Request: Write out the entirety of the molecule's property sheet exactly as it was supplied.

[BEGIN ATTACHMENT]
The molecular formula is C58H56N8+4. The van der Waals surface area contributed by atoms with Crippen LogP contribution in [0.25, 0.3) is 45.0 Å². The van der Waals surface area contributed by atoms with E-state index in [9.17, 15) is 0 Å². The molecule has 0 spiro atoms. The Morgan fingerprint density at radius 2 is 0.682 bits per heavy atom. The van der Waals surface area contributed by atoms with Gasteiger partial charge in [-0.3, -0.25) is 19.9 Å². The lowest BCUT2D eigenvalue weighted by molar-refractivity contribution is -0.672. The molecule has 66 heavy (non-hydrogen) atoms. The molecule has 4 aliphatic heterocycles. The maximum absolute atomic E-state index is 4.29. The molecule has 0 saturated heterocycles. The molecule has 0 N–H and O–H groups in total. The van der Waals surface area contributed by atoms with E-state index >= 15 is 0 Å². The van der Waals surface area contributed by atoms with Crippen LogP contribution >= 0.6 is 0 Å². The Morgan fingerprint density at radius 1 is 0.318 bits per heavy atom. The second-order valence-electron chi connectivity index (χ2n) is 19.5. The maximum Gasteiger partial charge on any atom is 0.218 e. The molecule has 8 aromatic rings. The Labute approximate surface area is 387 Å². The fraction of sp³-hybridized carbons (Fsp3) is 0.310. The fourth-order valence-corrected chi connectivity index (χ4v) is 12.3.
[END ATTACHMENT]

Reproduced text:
The molecular formula is C58H56N8+4. The van der Waals surface area contributed by atoms with Crippen LogP contribution in [0.25, 0.3) is 45.0 Å². The van der Waals surface area contributed by atoms with E-state index in [9.17, 15) is 0 Å². The molecule has 0 spiro atoms. The Morgan fingerprint density at radius 2 is 0.682 bits per heavy atom. The van der Waals surface area contributed by atoms with Gasteiger partial charge in [-0.3, -0.25) is 19.9 Å². The lowest BCUT2D eigenvalue weighted by molar-refractivity contribution is -0.672. The molecule has 66 heavy (non-hydrogen) atoms. The molecule has 4 aliphatic heterocycles. The maximum absolute atomic E-state index is 4.29. The molecule has 0 saturated heterocycles. The molecule has 0 N–H and O–H groups in total. The van der Waals surface area contributed by atoms with E-state index >= 15 is 0 Å². The van der Waals surface area contributed by atoms with Crippen LogP contribution >= 0.6 is 0 Å². The Morgan fingerprint density at radius 1 is 0.318 bits per heavy atom. The second-order valence-electron chi connectivity index (χ2n) is 19.5. The maximum Gasteiger partial charge on any atom is 0.218 e. The molecule has 8 aromatic rings. The Labute approximate surface area is 387 Å². The fraction of sp³-hybridized carbons (Fsp3) is 0.310. The fourth-order valence-corrected chi connectivity index (χ4v) is 12.3.